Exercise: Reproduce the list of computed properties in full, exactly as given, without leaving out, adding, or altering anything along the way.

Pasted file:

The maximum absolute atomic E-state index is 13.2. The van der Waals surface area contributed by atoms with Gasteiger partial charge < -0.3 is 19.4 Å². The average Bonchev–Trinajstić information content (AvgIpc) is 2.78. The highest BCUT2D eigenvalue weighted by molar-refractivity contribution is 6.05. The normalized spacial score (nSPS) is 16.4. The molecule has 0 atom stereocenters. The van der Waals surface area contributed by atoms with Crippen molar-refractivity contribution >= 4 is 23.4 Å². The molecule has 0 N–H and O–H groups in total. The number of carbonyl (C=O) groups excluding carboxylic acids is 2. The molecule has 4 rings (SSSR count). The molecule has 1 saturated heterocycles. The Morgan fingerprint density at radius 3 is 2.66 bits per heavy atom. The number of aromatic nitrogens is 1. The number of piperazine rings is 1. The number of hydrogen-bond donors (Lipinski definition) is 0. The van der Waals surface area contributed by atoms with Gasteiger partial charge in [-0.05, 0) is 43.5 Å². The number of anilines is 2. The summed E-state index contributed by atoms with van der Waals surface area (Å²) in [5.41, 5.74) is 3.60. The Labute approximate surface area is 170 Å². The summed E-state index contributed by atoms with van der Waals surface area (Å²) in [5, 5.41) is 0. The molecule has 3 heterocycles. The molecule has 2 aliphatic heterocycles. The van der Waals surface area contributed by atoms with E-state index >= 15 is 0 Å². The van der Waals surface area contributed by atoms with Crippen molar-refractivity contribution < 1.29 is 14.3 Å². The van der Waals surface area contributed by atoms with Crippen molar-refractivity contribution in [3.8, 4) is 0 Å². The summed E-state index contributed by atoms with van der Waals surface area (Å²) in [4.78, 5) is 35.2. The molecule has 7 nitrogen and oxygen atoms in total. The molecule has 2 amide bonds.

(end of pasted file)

The maximum absolute atomic E-state index is 13.2. The van der Waals surface area contributed by atoms with Gasteiger partial charge < -0.3 is 19.4 Å². The average Bonchev–Trinajstić information content (AvgIpc) is 2.78. The highest BCUT2D eigenvalue weighted by molar-refractivity contribution is 6.05. The normalized spacial score (nSPS) is 16.4. The molecule has 0 atom stereocenters. The van der Waals surface area contributed by atoms with Crippen molar-refractivity contribution >= 4 is 23.4 Å². The molecule has 0 N–H and O–H groups in total. The number of carbonyl (C=O) groups excluding carboxylic acids is 2. The molecule has 4 rings (SSSR count). The molecule has 1 saturated heterocycles. The Morgan fingerprint density at radius 3 is 2.66 bits per heavy atom. The number of aromatic nitrogens is 1. The number of piperazine rings is 1. The number of hydrogen-bond donors (Lipinski definition) is 0. The van der Waals surface area contributed by atoms with Gasteiger partial charge in [-0.05, 0) is 43.5 Å². The number of anilines is 2. The summed E-state index contributed by atoms with van der Waals surface area (Å²) in [5.41, 5.74) is 3.60. The Labute approximate surface area is 170 Å². The summed E-state index contributed by atoms with van der Waals surface area (Å²) in [5, 5.41) is 0. The molecule has 3 heterocycles. The molecule has 2 aliphatic heterocycles. The van der Waals surface area contributed by atoms with E-state index >= 15 is 0 Å². The van der Waals surface area contributed by atoms with Crippen molar-refractivity contribution < 1.29 is 14.3 Å². The van der Waals surface area contributed by atoms with Crippen molar-refractivity contribution in [3.8, 4) is 0 Å². The summed E-state index contributed by atoms with van der Waals surface area (Å²) in [4.78, 5) is 35.2. The molecule has 7 nitrogen and oxygen atoms in total. The molecule has 2 amide bonds.